Modernisation from the shadows: Conspiracy, monasticism and techno-utopia in the Amharic novel Dertogada

Sara Marzagora*, Tom Boylston

*Corresponding author for this work

Research output: Contribution to journalArticlepeer-review

Abstract / Description of output

The Amharic novel Dertogada (2009) was a smash hit in Ethiopia, launching Yismake Worku’s career as one of the most popular Amharic writers of the last decade. This paper explores Dertogada’s huge cultural influence by tracing its unique synthesis between the Amharic literary tradition, American spy thrillers and conspiracy novels, and postcolonial critique. Dertogada is a projection into the future of a series of questions about modernisation and the Ethiopian state that preoccupied Amharic authors throughout the twentieth century. We suggest that the conspiracy novel provides a model for connecting a technologically advanced surveillance state with an older, sacralised notion of the state based on the Ethiopian Orthodox Church. It is the very movement between techno-utopia and ancient religious wisdom, we argue, that lends the novel its particular popular nationalist impetus.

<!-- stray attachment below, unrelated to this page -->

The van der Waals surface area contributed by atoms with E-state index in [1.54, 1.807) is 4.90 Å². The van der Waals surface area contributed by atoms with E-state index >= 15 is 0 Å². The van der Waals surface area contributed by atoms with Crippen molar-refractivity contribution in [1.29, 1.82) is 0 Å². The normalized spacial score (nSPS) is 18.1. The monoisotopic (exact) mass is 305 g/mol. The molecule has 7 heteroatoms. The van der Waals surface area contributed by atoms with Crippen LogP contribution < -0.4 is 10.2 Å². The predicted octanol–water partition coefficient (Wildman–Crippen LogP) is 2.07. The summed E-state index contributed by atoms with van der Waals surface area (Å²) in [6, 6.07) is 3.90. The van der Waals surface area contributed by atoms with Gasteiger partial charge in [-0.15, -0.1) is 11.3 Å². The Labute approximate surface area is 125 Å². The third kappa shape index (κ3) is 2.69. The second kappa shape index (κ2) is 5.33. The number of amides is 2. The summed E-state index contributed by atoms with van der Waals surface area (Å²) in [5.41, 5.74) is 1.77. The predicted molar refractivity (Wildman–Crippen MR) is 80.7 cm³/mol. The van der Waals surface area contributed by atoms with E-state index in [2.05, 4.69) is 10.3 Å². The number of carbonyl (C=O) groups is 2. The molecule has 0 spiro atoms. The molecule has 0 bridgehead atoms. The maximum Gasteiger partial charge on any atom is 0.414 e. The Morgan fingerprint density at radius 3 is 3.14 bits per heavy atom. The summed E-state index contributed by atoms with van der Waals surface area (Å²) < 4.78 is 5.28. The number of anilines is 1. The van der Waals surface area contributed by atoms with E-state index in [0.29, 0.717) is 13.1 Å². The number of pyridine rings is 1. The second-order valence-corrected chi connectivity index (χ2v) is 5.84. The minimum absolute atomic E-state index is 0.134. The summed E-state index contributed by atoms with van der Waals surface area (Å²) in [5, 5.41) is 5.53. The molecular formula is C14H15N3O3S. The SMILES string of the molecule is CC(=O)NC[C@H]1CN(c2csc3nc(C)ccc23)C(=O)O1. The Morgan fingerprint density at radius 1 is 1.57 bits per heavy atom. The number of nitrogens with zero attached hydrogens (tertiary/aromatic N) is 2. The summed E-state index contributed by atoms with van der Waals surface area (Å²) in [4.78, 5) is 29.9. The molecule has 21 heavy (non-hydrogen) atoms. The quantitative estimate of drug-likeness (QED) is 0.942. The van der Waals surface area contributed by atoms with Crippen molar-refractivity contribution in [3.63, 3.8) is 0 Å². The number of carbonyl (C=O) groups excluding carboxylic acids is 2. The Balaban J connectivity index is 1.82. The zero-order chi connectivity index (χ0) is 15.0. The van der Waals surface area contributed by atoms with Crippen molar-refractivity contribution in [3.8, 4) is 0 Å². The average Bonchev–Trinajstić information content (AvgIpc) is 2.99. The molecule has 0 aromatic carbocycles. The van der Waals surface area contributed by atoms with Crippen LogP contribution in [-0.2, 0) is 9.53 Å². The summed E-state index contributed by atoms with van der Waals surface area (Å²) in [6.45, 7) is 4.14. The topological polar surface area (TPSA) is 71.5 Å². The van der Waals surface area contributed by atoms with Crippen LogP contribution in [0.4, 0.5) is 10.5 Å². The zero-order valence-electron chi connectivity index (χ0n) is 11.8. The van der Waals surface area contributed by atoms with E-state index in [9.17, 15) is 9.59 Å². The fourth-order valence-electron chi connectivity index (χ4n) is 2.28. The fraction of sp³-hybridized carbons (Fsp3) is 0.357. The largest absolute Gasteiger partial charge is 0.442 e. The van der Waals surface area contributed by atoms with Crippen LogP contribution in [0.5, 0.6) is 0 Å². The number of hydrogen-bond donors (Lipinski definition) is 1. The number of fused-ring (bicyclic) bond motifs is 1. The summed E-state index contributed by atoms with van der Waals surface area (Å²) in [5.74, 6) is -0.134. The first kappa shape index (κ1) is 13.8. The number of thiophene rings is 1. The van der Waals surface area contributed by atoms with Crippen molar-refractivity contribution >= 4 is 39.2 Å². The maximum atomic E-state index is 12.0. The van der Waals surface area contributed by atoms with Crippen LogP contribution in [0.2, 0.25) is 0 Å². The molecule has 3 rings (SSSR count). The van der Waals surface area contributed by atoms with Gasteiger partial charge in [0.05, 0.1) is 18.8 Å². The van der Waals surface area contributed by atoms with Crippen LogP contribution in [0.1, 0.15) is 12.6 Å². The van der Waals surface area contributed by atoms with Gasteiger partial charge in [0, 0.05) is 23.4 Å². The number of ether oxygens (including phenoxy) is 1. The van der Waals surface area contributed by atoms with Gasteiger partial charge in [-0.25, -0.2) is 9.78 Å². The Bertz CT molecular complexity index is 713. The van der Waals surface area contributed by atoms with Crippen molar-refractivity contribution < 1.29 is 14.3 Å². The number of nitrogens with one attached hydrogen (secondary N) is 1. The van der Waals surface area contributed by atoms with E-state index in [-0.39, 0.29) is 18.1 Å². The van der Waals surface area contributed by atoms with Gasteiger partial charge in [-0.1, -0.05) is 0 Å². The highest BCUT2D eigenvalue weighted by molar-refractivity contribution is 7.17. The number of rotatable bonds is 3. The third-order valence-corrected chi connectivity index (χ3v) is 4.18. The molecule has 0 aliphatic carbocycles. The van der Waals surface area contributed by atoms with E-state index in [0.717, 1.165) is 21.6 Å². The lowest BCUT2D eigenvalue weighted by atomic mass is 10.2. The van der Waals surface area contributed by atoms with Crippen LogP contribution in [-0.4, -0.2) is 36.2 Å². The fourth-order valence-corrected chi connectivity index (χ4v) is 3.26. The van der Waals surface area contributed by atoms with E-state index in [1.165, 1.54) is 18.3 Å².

Original languageEnglish
JournalEastern African Literary and Cultural Studies
Early online date17 Sept 2021
Publication statusE-pub ahead of print - 17 Sept 2021

Keywords / Materials (for Non-textual outputs)

  • Amharic literature
  • conspiracy novel
  • Ethiofuturism
  • Ethiopian nationalism
  • Ethiopian Orthodox Church
  • modernity
  • monasticism
  • postcolonialism
  • technological utopia
  • wax and gold


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